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Dish's dispute continues with Media General, which wants the satellite company to pay more.
Thursday, October 10, 2013
Media General and Dish Network have made little progress in their contract dispute that has kept a Roanoke television station off the air for thousands of viewers.
The two sides have been at an impasse for months over a new contract that would allow Dish to continue carrying Media General stations, which include Roanoke’s WSLS-TV (Channel 10). Dish has not been allowed to carry those stations since Sept. 30, when the previous agreement expired.
Talks do not appear to have gone any better since then. This week, Dish moved Chicago-based station WGN into Channel 10’s spot, even though the satellite company already offered WGN at Channel 239.
Dish has also taken its cause to the streets and to the air, literally.
According to the website www.richmondbizsense.com, Dish sent a small airplane to fly over Media General’s Richmond headquarters on Tuesday. The plane circled repeatedly while towing a banner that read “Media General, give me my TV!” A week earlier, the satellite company parked a truck bearing another sign near Media General’s offices. That sign read, “Media General execs want a 500% increase in rates.”
Dish executives have said publicly that Media General is asking for exorbitant increases to carry its stations in 18 markets. They say those increases will eventually be passed along to customers in the form of higher monthly subscription rates.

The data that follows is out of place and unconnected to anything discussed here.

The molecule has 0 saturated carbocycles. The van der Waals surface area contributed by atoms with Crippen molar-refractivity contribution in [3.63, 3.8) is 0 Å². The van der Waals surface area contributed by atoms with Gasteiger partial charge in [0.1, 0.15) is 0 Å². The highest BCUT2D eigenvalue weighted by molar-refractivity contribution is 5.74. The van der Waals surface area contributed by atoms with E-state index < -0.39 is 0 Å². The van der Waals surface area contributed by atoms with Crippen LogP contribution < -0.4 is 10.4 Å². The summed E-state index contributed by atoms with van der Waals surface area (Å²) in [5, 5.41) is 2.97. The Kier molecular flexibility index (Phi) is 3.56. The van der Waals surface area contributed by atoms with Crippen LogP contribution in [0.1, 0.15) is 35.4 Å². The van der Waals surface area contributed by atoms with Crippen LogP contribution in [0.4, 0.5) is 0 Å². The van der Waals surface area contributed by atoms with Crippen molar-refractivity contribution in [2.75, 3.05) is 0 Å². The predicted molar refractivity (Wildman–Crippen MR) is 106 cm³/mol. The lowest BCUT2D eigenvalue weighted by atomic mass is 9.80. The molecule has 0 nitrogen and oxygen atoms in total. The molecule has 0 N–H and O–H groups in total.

Leesa Wilcher, general manager for Channel 10, said that Media General is only asking for market value for its programming.
“Dish statements are very misleading,” Wilcher said. “Dish has not been paying anything near fair value for our station. All we are asking is [for] a few pennies a day.”
Wilcher said that local stations receive less money from Dish than cable channels receive.
“Local television stations, such as WSLS, are by far the most popular programming channels available,” Wilcher said. “Yet we receive a much smaller rate for our valuable channel than far less popular cable channels such as TNT.”
The negotiations are at the corporate level between Media General and Dish. Channel 10’s bosses are not involved in the talks. Wilcher said that her station has received countless calls the past few weeks from viewers who are upset that Channel 10 is no longer on Dish.
Dish customers also have complained to the satellite company. Some have even gotten favors in return for their complaints.
Gary Venable, a Dish customer in Bedford County just outside of Vinton, said that when he called Dish this week to complain about the loss of Channel 10, he was offered a free digital antenna from the company. An antenna allows a viewer to receive Channel 10’s over-the-air digital signal.
“I talked to a Dish customer service representative in Phoenix, Arizona, and told her I wanted an antenna and she said she’d send one out Friday,” Venable said. “I didn’t want to go back to cable, but a lot of Dish people are upset that they can’t get answers from anybody.”
Not everyone who complains will get a reward, however, according to Dish spokeswoman Danielle Johnson.
“We work with customers on an individual basis to identify options that meet their viewing needs,” Johnson wrote in an email.
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